Precision Medicine in Beta-Thalassemia and Sickle-Cell Disease: Markers, Diagnosis and Therapy

A special issue of Journal of Clinical Medicine (ISSN 2077-0383). This special issue belongs to the section "Hematology".

Deadline for manuscript submissions: closed (15 December 2021) | Viewed by 5087

Special Issue Editors


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Guest Editor
Department of Life Sciences and Biotechnology, Section of Biochemistry and Molecular Biology, Ferrara, Italy
Interests: OMICS analyses; transcriptional regulation of globin genes; gene therapy; induction of fetal hemoglobin, microRNAs, molecular diagnosis
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Guest Editor
Molecular Genetics Thalassaemia Department, The Cyprus Institute of Neurology and Genetics (CING), Nicosia, Cyprus
Interests: drug therapy for thalassaemia using HbF inducers; gene therapy for thalassaemia; the development of a diagnostic chip for thalassaemia; non-invasive prenatal diagnosis (NIPD) for thalassaemia; genotype /phenotype correlation studies in thalassaemia

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Guest Editor
Dept. of Hematology, Hadassah - Hebrew University Medical Center, Ein-Kerem, Jerusalem, Israel
Interests: gene therapy; induction of fetal hemoglobin; in vitro experimental model systems; molecular diagnosis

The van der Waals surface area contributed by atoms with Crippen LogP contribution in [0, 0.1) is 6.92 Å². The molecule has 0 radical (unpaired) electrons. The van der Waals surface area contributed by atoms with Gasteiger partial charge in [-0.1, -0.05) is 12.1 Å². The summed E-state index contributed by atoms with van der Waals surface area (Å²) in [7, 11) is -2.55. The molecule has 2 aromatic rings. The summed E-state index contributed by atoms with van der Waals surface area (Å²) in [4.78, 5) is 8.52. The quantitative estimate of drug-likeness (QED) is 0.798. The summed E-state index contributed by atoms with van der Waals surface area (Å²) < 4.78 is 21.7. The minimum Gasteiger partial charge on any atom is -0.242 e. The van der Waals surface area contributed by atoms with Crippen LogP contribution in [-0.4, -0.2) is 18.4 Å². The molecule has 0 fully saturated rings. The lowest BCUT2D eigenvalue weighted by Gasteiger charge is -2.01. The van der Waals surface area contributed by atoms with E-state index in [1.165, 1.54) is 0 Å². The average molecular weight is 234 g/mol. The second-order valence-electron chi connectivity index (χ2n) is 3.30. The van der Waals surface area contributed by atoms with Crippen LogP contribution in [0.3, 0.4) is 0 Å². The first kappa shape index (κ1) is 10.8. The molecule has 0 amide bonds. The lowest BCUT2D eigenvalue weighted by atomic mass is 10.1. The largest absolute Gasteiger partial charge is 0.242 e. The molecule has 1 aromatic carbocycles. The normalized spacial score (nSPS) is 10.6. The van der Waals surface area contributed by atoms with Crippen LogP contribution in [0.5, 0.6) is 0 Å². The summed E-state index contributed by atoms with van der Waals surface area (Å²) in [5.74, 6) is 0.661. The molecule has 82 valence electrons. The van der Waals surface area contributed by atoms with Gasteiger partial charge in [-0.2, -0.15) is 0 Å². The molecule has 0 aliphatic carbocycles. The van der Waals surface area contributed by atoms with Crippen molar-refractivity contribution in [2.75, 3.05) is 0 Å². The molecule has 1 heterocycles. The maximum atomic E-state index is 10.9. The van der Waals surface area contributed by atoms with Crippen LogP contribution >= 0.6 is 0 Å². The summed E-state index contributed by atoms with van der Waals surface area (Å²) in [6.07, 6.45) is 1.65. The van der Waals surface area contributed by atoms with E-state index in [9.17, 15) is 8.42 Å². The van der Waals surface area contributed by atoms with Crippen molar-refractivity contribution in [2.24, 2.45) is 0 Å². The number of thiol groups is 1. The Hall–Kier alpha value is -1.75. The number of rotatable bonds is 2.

Special Issues, Collections and Topics in MDPI journals

Special Issue Information

Dear Colleagues,

In beta−thalassemias, a large variety of mutations of the beta-globin gene or its regulatory regions cause the absence or reduced synthesis of beta-globin chains. In sickle-cell disease (SCD), the beta-globin gene defect is a single nucleotide mutation (GAG to GTG) resulting in substitution of glutamic acid with valine at position 6. These hematological hereditary pathologies are associated with morbidity and mortality and need novel approaches for treatment, patient stratification, and therapeutic protocols. In recent years novel promising studies have become available in the field of identification of novel markers, development of innovative diagnostic protocols, and application of novel therapeutic strategies to clinical trials.